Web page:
When do you feel most appreciated? Is it when someone tells you about a trait he admires? Or when someone sees how busy you are and takes something from your plate? Or maybe when someone spontaneously gives you free event tickets to thank you for your help?
In the book, How to Win Friends and Influence People, Dale Carnegie spends about three chapters exhorting readers to appreciate others instead of criticizing them. That’s especially true in a work setting. All people – even the boss – need to feel valued by colleagues. The dilemma is that people can experience appreciation in many ways. If we’re not expressing our appreciation in a way that clicks with the person we are thanking, our effort will fall flat.
Fortunately, help is here. Gary Chapman, author of The 5 Love Languages, and Paul White, a business coach and psychologist, have created a way to give meaningful appreciation in the office in the book they co-authored, The 5 Languages of Appreciation in the Workplace, and correlating survey, Motivating by Appreciation (MBA) Inventory.
They note that many factors attribute to job satisfaction – like salary, workload, level of responsibility and our own attitudes and personal life – but a key aspect is feeling appreciated. We want to know that we are valued and our work is important. And, of course, when people feel appreciated, they are more satisfied and loyal to their job and there is more engagement and productivity. Win-win.
Here is an overview of the appreciation languages:
Words of Affirmation
One way to express appreciation is to verbally praise the person for an achievement or accomplishment. More than just “good work,” the praise should be both sincere and specific – calling out a character quality that you see and admire or identifying an action she made and its impact on you or the organization. The second part to this “language” is understanding where and how your affirmation should be expressed. Just because someone likes to hear appreciation verbally doesn’t mean she wants to be called out in front of the entire company. Other ways to speak Words of Affirmation could be in a personal conversation, with a small team of colleagues or in a written note.
For many, focused attention is the best form of appreciation. This means creating a safe environment where you can have an empathetic dialog – free of distractions and interruptions. Whether it’s a scheduled weekly meeting or just popping into an office, people who speak the language of Quality Time want a personal connection through listening and sharing. And it can’t be done out of a sense of obligation. Instead, it needs a positive attitude and a relaxing setting.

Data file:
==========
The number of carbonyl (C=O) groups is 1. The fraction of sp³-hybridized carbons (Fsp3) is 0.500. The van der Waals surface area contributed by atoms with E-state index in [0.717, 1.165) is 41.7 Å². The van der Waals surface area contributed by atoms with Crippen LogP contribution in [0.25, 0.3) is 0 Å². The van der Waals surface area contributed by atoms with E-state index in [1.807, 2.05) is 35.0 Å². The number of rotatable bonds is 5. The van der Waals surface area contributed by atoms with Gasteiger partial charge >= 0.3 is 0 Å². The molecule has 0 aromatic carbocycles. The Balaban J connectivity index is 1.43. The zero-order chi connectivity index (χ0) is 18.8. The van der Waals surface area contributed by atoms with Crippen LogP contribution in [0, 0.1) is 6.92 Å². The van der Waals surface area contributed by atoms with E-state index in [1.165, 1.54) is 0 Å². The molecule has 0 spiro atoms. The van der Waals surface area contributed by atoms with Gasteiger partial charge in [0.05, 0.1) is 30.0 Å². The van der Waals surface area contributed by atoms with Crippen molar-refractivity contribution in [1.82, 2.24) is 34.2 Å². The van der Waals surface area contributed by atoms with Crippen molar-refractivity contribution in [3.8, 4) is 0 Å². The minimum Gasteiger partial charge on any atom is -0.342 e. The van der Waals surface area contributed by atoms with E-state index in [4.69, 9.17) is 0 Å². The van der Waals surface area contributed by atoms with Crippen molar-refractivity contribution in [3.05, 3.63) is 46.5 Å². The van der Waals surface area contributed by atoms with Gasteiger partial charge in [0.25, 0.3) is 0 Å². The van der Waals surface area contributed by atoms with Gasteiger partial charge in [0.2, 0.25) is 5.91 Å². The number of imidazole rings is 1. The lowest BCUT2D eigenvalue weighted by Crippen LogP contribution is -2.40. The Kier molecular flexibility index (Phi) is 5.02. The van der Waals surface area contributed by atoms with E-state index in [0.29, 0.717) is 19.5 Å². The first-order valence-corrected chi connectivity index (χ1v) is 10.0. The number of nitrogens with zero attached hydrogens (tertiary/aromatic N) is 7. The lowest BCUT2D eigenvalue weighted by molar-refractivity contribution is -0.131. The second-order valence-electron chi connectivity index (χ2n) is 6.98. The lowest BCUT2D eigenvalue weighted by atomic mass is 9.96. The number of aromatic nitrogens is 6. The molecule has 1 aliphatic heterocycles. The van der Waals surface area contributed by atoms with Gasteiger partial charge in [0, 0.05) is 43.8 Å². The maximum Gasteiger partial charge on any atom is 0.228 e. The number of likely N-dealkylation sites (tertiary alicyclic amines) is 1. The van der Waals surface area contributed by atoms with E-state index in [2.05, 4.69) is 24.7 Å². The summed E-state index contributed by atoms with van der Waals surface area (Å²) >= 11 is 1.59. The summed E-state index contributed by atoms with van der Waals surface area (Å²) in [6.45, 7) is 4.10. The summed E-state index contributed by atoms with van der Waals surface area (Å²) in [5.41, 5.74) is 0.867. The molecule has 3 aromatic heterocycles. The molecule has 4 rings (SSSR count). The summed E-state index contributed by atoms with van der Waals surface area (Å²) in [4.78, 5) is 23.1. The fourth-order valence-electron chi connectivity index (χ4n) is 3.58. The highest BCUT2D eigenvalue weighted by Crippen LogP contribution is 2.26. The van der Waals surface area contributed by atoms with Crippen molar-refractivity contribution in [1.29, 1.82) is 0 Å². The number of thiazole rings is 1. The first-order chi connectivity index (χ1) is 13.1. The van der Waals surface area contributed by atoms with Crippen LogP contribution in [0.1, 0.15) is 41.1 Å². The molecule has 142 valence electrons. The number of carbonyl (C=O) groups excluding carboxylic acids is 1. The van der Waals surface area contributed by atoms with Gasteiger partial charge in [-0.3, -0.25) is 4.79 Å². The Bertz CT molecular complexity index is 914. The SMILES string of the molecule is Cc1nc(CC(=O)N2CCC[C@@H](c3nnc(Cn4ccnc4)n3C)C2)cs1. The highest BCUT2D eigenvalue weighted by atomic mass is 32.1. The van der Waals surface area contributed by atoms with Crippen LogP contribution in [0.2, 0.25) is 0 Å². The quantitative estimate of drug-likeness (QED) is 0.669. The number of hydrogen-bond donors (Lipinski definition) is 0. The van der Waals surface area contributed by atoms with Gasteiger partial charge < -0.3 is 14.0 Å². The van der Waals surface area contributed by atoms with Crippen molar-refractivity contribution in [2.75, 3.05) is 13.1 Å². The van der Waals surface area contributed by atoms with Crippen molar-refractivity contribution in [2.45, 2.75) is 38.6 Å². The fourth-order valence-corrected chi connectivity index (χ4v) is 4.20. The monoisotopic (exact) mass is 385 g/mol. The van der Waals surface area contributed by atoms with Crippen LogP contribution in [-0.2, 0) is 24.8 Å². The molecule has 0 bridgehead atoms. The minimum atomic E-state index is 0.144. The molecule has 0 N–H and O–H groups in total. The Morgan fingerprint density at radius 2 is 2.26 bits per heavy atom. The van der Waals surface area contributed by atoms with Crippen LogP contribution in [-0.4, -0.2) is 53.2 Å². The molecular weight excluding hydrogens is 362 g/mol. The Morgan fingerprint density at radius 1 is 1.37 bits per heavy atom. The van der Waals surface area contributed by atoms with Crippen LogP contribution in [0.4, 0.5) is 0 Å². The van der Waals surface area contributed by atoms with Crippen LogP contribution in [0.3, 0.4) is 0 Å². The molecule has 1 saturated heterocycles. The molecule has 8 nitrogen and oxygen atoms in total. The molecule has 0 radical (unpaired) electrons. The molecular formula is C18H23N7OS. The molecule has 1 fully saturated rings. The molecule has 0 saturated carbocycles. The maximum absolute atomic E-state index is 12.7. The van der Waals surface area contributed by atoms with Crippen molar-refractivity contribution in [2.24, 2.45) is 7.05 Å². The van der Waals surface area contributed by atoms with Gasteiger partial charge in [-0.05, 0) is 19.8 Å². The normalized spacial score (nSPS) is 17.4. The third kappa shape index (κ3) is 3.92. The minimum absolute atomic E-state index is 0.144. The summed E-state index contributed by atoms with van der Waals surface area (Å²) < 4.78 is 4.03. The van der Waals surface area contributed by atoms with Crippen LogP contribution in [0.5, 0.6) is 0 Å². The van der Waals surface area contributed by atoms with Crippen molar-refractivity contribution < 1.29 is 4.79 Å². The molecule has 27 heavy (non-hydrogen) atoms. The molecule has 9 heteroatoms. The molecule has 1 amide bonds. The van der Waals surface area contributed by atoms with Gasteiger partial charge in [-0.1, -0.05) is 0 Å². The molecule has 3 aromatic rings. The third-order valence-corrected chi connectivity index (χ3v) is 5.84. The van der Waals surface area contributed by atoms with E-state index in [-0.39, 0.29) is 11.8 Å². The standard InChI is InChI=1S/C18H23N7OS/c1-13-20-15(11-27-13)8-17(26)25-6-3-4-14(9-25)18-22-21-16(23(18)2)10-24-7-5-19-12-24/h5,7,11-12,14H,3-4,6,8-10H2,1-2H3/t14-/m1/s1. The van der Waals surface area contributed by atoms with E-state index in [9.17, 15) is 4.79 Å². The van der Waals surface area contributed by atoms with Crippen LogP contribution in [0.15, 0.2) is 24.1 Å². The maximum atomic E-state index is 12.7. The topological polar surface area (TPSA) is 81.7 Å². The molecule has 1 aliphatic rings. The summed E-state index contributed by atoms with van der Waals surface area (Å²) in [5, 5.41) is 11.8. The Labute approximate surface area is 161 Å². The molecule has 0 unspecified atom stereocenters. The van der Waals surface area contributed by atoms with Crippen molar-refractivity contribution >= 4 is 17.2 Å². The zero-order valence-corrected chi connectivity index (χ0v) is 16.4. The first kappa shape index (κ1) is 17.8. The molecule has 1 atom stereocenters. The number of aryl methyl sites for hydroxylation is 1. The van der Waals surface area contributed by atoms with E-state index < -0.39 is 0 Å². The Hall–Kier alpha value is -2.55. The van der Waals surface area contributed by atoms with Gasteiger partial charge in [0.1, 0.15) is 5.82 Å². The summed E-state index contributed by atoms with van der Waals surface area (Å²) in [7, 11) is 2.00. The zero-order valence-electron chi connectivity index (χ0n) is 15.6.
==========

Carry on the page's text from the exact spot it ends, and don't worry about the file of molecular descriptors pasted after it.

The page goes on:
Acts of Service
Helping someone with a project he is working on can send a powerful message of support to someone who speaks this appreciation language. And true leadership requires a willingness to serve – both to customers and to colleagues. To ensure Acts of Service are delivered effectively, include the following components: (1) ask if your colleague would like assistance, (2) do the task his way (not yours), (3) complete what you start and (4) work with a cheerful attitude.
When someone hears that he is appreciated, and that message is given in the right language so that it’s meaningful, he will feel encouraged and energized.
Not everyone is excited by verbal praise, quality time or having someone pitch in. But she could feel extremely valued with a gift certificate or evening out. Giving the right gift to a person who really appreciates it can be a special way to show thanks. The keys are to know that she is motivated in this way and to give a gift she will value. (So, not a mug or key chain.) And, ideally, it is accompanied with a written note, which makes it more personal to the recipient.
The Motivating by Appreciation assessment actually doesn’t include this as an option – for obvious reasons, since “touch” can be interpreted in a variety of ways, many of which are inappropriate. That said, it’s good to realize that the right handshake, pat on the back or high five can be inspirational. Pay attention to your office culture and each others’ behaviors to see if an affirming touch would be received as an expression of appreciation.
So, what do you think is your preferred way to receive appreciation? Most people can accept appreciation in all forms, but have a primary and maybe secondary language they prefer. The authors note, “We all tend to communicate to others in ways that are most meaningful to us – ‘we speak our own language.’” That means the way you naturally give appreciation is probably how you prefer to receive it. It’s good to know that, so you don’t have a blind spot and miss other ways to show thanks.
Appreciation is vital to the workplace – at all levels. It should not be put aside because we’re busy or because it’s hard or uncomfortable. When someone hears that he is appreciated, and that message is given in the right language so that it’s meaningful, he will feel encouraged and energized. It is important to your organization to make the effort to engage with your co-workers and express how you value their worth.